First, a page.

Brian O’Toole, CEO of BlackSky Technology, Inc., said expansion of the company’s international sales team and strong global demand yielded significant international revenue increases. He said such initiatives resulted in an international customer base expansion, which helps reinforce the demand for the company’s high-frequency imagery and analytics services.
According to Dan Hart, CEO of Virgin Orbit Holdings, Inc., multiple countries are interested in the company’s international spaceport sector. These nations include Australia, South Korea and Luxembourg, which is a key logistics hub for NATO.
The company will undertake the first orbital launch from the United Kingdom’s soil and the first orbital spaceport in Western Europe. Hart anticipates the Cornwall launch will provide a playbook for other allied nations to develop spaceport capabilities in supporting local space economies and government needs.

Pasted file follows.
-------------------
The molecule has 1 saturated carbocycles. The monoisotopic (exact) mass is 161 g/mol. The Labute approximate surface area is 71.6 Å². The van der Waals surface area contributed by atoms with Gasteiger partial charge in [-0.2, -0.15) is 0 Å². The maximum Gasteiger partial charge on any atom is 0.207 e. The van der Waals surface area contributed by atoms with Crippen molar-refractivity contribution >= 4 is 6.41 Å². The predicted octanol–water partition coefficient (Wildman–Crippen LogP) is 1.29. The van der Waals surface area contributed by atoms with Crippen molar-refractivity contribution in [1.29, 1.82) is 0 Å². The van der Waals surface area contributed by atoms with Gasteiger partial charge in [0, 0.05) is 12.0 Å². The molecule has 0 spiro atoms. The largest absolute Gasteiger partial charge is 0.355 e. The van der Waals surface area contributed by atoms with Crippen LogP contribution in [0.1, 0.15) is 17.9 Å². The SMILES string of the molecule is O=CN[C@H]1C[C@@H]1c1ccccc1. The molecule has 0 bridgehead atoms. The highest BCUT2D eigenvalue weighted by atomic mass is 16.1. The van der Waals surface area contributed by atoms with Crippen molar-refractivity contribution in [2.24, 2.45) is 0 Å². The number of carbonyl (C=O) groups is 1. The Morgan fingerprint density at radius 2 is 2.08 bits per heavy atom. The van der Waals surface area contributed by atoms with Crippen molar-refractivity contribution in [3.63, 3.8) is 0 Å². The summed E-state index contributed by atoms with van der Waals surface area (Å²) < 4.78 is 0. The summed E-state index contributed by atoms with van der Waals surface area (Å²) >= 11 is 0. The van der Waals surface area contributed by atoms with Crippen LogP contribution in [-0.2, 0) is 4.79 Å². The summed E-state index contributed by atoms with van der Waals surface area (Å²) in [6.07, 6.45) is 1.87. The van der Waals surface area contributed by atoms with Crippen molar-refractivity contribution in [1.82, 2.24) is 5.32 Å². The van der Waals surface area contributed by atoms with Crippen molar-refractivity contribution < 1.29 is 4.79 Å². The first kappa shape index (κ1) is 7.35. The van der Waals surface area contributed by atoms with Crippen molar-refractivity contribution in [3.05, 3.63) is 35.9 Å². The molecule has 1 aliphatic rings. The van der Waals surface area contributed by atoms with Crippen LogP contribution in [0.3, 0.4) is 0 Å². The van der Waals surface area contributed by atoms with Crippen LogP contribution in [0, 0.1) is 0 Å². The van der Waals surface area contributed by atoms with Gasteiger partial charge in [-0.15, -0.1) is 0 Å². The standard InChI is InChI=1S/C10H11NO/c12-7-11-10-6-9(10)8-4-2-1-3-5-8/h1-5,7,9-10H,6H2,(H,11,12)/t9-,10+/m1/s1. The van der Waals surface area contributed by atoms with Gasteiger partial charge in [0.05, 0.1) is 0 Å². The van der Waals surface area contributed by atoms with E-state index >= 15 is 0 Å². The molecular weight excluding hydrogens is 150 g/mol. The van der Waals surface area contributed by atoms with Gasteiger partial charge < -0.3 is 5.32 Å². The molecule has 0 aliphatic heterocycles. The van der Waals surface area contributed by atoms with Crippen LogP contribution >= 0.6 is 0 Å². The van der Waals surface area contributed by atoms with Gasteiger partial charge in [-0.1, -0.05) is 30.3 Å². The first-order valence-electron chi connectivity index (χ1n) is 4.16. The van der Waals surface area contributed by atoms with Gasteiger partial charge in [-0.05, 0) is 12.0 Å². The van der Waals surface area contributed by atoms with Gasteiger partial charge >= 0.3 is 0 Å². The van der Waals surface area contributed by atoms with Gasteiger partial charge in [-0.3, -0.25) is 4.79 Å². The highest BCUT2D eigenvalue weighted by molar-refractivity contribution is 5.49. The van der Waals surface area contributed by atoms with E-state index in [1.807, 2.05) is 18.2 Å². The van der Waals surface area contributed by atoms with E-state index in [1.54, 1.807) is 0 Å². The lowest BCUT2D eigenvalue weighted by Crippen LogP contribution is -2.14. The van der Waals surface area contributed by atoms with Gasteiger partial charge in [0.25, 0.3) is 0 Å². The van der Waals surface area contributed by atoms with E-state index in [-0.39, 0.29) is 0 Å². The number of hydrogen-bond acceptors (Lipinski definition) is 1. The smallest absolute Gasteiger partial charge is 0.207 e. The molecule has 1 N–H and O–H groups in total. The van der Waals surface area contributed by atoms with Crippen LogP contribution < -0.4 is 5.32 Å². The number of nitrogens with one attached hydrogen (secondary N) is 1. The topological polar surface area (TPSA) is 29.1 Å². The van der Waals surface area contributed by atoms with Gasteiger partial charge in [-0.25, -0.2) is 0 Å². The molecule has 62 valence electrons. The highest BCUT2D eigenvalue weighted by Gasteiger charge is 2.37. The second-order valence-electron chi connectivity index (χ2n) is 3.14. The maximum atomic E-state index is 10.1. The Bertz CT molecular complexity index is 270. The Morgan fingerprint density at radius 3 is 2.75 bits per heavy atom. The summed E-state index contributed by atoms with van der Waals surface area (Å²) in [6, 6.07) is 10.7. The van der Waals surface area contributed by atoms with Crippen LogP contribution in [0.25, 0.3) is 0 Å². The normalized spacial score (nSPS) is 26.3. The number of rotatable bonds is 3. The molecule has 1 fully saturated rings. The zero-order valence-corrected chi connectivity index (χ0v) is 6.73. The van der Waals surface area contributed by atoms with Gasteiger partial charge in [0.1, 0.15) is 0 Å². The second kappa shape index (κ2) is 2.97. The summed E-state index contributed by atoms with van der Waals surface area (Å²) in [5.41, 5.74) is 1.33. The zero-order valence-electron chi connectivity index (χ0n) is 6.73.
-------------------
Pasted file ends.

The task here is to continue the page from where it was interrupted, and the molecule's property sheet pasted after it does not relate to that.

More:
From a macroenvironment perspective, Terran Orbital’s Bell acknowledged the critical importance of satellite solutions to both the United States and its allies, which depend upon space-based assets, missile tracking, communication and geospatial intelligence. He said the increased vulnerability of traditional large satellites to light weaponry from hostile powers has sparked demand for a distributed network of numerous small satellites, which is Terran Orbital’s area of expertise. Bell said escalated global tensions from Russia—based upon Vladimir Putin’s announcement that U.S. satellites may become a legitimate target for Russian anti-satellite attacks—illustrates this demand.
Subcontracting as a penetration tool
Space companies are subcontracting with large federal contractors to build their market presence for future government opportunities. Even the largest federal contractors seek space-service acumen to help execute mission-critical objectives for their government customers.
Bell noted increased opportunities for Terran Orbital, given that Lockheed Martin initiates significant subcontractor work because of its capacity as acting prime.
Daniel L. Jablonsky, CEO of Maxar Technologies, Inc., announced that L3 Harris Technologies had selected Maxar as a subcontractor to procure buses for the company’s fleet of 14 satellites. Jablonsky said Maxar is reengineering its manufacturing footprint and space-design architecture.
New opportunity abounds